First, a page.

In a year where major news events are colliding – from the spread of the coronavirus to the US election and the Olympics – Elliott thinks Twitter needs the undivided attention of a CEO to oversee the role it plays in disseminating information, especially when new users and advertisers are flocking to the platform, the people said.

The meeting – the first face-to-face talks between San Francisco-based Twitter’s board and the activist since Elliott raised its concerns – was productive and expected to lead to further conversations, they said.

The hedge fund, which was founded by billionaire Paul Singer in 1977 and manages about $40 billion of assets, has taken a significant stake of more $1 billion in Twitter and nominated four directors, including Cohn, people familiar with the details said.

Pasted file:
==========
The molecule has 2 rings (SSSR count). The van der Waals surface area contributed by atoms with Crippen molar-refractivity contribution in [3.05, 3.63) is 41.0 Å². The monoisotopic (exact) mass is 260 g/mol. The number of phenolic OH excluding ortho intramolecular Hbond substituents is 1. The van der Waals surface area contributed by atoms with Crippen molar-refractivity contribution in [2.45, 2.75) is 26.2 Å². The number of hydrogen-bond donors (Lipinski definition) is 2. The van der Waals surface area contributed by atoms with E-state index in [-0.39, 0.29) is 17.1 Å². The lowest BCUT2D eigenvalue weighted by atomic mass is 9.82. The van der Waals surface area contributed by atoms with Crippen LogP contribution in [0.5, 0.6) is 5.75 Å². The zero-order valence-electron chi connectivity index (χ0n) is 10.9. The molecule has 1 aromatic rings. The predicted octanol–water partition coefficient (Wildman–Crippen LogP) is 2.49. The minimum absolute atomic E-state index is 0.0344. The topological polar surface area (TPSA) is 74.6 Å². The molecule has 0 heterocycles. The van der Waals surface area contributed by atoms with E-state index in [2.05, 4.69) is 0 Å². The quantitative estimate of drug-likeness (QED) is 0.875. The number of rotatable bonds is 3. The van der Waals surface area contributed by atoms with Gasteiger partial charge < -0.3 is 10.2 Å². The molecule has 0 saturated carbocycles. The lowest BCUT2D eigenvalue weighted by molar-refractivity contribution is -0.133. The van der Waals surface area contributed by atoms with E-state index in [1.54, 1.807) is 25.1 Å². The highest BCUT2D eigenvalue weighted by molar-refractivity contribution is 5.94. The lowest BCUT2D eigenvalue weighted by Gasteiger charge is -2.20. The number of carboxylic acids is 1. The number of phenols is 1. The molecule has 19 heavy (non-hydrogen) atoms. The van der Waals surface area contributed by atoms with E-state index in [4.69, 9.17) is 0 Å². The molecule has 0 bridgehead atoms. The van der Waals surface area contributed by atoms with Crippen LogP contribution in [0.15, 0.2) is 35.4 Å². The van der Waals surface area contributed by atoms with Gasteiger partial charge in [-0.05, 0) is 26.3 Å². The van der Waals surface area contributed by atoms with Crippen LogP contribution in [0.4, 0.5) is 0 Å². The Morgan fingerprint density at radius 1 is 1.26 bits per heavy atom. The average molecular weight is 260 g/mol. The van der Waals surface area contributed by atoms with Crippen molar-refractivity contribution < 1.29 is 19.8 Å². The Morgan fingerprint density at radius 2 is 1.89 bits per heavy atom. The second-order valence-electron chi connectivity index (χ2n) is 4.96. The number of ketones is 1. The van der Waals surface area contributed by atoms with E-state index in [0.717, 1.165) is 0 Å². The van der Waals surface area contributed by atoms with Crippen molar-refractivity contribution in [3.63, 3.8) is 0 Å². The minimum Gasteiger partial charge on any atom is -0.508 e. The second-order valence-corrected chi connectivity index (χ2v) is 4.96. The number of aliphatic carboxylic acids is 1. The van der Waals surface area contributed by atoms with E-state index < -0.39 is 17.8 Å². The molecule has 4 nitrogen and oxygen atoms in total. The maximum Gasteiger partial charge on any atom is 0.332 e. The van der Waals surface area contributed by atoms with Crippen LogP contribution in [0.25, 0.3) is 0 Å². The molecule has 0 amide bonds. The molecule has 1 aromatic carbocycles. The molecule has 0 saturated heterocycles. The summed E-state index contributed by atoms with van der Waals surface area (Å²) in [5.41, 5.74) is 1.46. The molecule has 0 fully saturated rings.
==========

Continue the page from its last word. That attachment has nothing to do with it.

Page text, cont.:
Twitter has a staggered board, which means only three of its directors will stand for election at the 2020 annual meeting, which is yet to be scheduled but took place in May last year.

Elliott has nominated an extra director in case there are additional vacancies, the people said. Dorsey has a seat on the board.

Representatives for Elliott, Twitter and Dorsey declined to comment.

Elliott is concerned that Dorsey’s other interests – he’s also floated the idea of spending as much as six months this year working in Africa – have taken his attention off Twitter and led to the company becoming significantly undervalued.

Insiders say that some things move at a slower pace at Twitter than at its social media rivals.

The company, co-founded by Dorsey in 2006, has moved sluggishly when it comes to launching new products, with consistent turnover within its product organisation plaguing innovation for years.